NEW WAVES IN CONTEMPORARY EGYPTIAN ART
Exhibition dates: 5th February, 2019 – 1 March, 2019
Location: Contemporary Art Platform
“This exhibitionembodies diverse personal and social views through various artistic approaches, each one challenging expectations. Bronze and other traditional materials are reinvented, and discarded materials such as cardboard are revived, to be juxtaposed to digital technologies. As a quasi-constant reference point stands the exposure to Western media and the alienation of the present Contemporary society. While Ahmed Elshaer produces figures from the popular and mass culture of the Arab world, Ali Abdel Mohsen harshly portrays landscapes of social and moral decay, Hani Rashed divests replicable subjects of any semblance of personality, and Ahmed Askalanyhumouristically overdraws the human features of anonymous characters. The digital prints, collages, and sculptures of this unconventional exhibition give shape to a small array of the artistic talent present in contemporary Egypt and dismantle standardised formulas of Egyptian contemporary art, offering a new perspective on the genre.”
- Victoria Cornacchia
Located in Downtown Cairo, Mashrabia Gallery is the oldest gallery of contemporary art in the city. Since 1990, the gallery has played a pioneering role in the diffusion of contemporary art in Egypt. Removed from dominant artistic traditions or commercial trends, the gallery has developed its own rigorous criteria for selecting artists and their works, preferring originality, the power of art pieces in themselves and the use of innovative languages that are free of decorative and academic components. MashrabiaGallery actively supports the idea that visual art has to be more accessible to a general audience. As such, the gallery has expanded beyond monthly exhibitions at its downtown art space by organising exhibitions at local institutes and curating a number of projects in public and historical places in Cairo. Among these initiatives are Noubar (NOmad Urban Breaking Art, 2005–2006), El Azhar Park Meets Contemporary Arts (2005, 2006), Invisible Presence (Looking at the Body in Contemporary Egyptian Art, 2009–2010) and the From Rags to Riches project (www.projectfrtr.com). It represents Egyptian prominent artists such as Adel El Siwi, Ahmed Askalany, Hani Rashed, Xavier Puigmarti, Ali Abdel Mohsen, Ahmed Sabry, Soad Abdel Rasoul, Salah el Mur, and QarmQart.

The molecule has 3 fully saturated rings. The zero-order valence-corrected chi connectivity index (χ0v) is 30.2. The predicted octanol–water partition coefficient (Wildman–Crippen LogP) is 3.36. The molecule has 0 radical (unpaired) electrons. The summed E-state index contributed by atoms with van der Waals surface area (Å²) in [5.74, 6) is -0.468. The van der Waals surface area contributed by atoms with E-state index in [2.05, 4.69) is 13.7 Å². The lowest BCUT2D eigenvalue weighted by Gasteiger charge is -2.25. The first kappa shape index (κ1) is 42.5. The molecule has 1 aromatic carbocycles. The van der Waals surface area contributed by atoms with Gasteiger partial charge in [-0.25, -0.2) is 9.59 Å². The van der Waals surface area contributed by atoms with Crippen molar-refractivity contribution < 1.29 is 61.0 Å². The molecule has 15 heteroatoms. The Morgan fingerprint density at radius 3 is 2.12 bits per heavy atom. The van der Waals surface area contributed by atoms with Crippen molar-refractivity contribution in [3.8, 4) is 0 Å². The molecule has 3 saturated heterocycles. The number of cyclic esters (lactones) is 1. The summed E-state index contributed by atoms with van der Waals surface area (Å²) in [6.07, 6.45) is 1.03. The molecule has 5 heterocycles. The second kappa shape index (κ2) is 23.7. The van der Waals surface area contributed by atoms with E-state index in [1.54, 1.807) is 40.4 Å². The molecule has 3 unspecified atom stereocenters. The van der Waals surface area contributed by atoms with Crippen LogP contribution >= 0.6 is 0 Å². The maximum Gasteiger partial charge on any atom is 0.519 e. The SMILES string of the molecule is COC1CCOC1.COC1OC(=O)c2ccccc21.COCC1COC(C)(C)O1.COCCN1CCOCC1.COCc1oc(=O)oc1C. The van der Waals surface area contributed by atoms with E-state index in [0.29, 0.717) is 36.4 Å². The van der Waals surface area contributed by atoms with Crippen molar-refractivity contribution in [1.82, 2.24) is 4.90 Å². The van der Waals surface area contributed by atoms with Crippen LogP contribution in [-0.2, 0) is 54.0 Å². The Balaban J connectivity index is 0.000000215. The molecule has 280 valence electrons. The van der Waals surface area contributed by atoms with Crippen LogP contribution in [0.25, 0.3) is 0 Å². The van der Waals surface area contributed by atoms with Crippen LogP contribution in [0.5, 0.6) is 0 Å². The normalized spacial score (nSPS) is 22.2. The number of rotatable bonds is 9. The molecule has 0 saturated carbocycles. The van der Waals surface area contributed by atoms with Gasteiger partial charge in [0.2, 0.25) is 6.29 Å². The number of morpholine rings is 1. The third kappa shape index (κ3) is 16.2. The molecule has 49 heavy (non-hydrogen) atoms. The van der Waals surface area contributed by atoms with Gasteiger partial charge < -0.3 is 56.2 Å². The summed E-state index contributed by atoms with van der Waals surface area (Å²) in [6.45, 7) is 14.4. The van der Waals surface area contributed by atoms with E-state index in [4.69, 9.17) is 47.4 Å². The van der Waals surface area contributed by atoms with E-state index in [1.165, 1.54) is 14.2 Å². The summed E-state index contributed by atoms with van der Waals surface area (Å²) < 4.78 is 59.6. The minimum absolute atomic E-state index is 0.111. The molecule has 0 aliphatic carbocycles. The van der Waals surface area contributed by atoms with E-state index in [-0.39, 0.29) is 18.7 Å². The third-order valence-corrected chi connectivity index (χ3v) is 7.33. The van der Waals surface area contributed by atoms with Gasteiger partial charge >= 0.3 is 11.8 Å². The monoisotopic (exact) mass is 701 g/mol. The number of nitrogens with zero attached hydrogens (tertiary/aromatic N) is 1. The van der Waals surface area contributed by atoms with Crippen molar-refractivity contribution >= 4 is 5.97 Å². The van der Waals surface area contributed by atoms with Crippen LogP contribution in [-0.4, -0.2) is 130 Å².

Born in 1978 in Nag Hammadi, Upper Egypt, Ahmed Askalany currently lives and works in Cairo. His work shows an explicit connection with traditional materials and craft methods associated with the ancient cultures of Egypt. Throughout his career as a sculptor, Askalany experimented with different materials, valuing also poor and fragile ones, such as terracotta and palm leaves, and recovering discarded and abandoned ones, such as tyres.
Characteristic of Askalany’s works are the aesthetic forms that place an emphasis on both structure and volume, as well as an innocent sense of isolation that reflects frankness, candor and a poetic sensitivity. Human figures inspired by his native town make up an impressive mini-show of small sculptures, which convey a sense of familiarity and invite the public to interact with them. Fat figures with tiny heads are represented in their exaggerated volume with a playful streak of humor and can represent either a form of social criticism or nostalgia for feelings of the past that have now been lost. Ahmed Askalany took part in several exhibitions worldwide such as Egypt, France, Italy, and the Netherlands. His work was displayed at the 4th Rome and Mediterranean Countries Biennale, Sarajevo, Bosnia in 2011 and he represented Egypt at the 2009 Venice Biennale.